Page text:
Hematuria medical therapy

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Hematuria Microchapters


Patient Information





Differentiating Hematuria from other Diseases

Epidemiology and Demographics

Risk Factors

Natural History, Complications and Prognosis


Diagnostic Evaluation

History and Symptoms

Physical Examination

Laboratory Findings



Other Imaging Findings


Medical Therapy


Primary Prevention

Cost-Effectiveness of Therapy

Future or Investigational Therapies

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Case #1

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Editor-In-Chief: C. Michael Gibson, M.S., M.D. [1]Steven C. Campbell, M.D., Ph.D.Associate Editor(s)-in-Chief: Venkata Sivakrishna Kumar Pulivarthi M.B.B.S [2]


The treatment of hematuria is driven by the underlying pathophysiology and is in large part conservative.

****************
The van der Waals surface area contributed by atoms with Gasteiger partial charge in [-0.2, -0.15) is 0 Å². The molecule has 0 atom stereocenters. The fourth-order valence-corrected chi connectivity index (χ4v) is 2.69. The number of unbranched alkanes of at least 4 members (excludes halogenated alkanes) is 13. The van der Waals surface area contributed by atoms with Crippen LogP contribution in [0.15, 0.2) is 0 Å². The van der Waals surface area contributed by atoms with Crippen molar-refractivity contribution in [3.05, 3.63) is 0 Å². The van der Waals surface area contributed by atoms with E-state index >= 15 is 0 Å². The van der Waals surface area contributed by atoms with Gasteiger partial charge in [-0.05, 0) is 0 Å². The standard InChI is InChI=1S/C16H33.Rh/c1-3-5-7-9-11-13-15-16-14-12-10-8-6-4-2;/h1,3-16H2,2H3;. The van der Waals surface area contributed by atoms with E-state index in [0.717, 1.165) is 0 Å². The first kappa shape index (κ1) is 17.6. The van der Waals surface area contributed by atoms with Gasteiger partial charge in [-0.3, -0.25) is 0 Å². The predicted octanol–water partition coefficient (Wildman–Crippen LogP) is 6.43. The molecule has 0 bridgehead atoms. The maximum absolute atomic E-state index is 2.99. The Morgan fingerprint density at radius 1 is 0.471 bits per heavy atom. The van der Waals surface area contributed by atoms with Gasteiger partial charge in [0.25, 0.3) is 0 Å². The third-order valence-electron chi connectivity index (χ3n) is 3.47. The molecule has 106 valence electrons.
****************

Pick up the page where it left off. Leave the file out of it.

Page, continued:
Medical Therapy

The initial evaluation of patients presenting with gross hematuria is 3-fold:[1]

  • Assess hemodynamic stability
  • Determine the underlying cause of hematuria (same for gross hematuria/ microscopic hematuria/ asymptomatic hematuria).[2]
  • Ensure urinary drainage.

Treatment depends on the underlying cause of hematuria, and severity of symptoms. Controlling hypertension is usually the most important part of treatment.

Medicines that may be prescribed include:

A procedure called plasmapheresis may sometimes be used for glomerulonephritis caused by immune problems. The fluid part of the blood that contains antibodies is removed and replaced with intravenous fluids or donated plasma (that does not contain antibodies). Removing antibodies may reduce inflammation in the kidney tissues.


  1. Avellino GJ, Bose S, Wang DS (2016). "Diagnosis and Management of Hematuria". Surg Clin North Am. 96 (3): 503–15. doi:10.1016/j.suc.2016.02.007. PMID 27261791.
  2. Pan, Cynthia G. (2006). "Evaluation of Gross Hematuria". Pediatric Clinics of North America. 53 (3): 401–412. doi:10.1016/j.pcl.2006.03.002. ISSN 0031-3955.